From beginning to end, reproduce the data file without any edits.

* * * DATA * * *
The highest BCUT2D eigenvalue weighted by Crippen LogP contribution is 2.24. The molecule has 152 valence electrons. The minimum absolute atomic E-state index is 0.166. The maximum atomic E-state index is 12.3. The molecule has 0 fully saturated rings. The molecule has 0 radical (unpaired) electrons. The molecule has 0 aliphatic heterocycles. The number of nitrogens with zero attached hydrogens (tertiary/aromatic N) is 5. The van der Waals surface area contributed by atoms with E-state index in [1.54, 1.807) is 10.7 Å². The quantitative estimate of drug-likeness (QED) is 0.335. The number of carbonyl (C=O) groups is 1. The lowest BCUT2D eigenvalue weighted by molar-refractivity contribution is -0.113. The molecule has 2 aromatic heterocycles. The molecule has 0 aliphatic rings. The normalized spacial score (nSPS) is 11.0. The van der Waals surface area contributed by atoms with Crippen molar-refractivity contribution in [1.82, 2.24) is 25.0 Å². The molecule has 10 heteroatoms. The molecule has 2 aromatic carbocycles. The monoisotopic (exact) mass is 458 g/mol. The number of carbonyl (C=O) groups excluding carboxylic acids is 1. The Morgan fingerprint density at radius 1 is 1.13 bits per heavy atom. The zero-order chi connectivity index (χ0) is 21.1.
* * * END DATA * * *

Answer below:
The highest BCUT2D eigenvalue weighted by Crippen LogP contribution is 2.24. The molecule has 152 valence electrons. The minimum absolute atomic E-state index is 0.166. The maximum atomic E-state index is 12.3. The molecule has 0 fully saturated rings. The molecule has 0 radical (unpaired) electrons. The molecule has 0 aliphatic heterocycles. The number of nitrogens with zero attached hydrogens (tertiary/aromatic N) is 5. The van der Waals surface area contributed by atoms with E-state index in [1.54, 1.807) is 10.7 Å². The quantitative estimate of drug-likeness (QED) is 0.335. The number of carbonyl (C=O) groups is 1. The lowest BCUT2D eigenvalue weighted by molar-refractivity contribution is -0.113. The molecule has 2 aromatic heterocycles. The molecule has 0 aliphatic rings. The normalized spacial score (nSPS) is 11.0. The van der Waals surface area contributed by atoms with Crippen molar-refractivity contribution in [1.82, 2.24) is 25.0 Å². The molecule has 10 heteroatoms. The molecule has 2 aromatic carbocycles. The monoisotopic (exact) mass is 458 g/mol. The number of carbonyl (C=O) groups excluding carboxylic acids is 1. The Morgan fingerprint density at radius 1 is 1.13 bits per heavy atom. The zero-order chi connectivity index (χ0) is 21.1.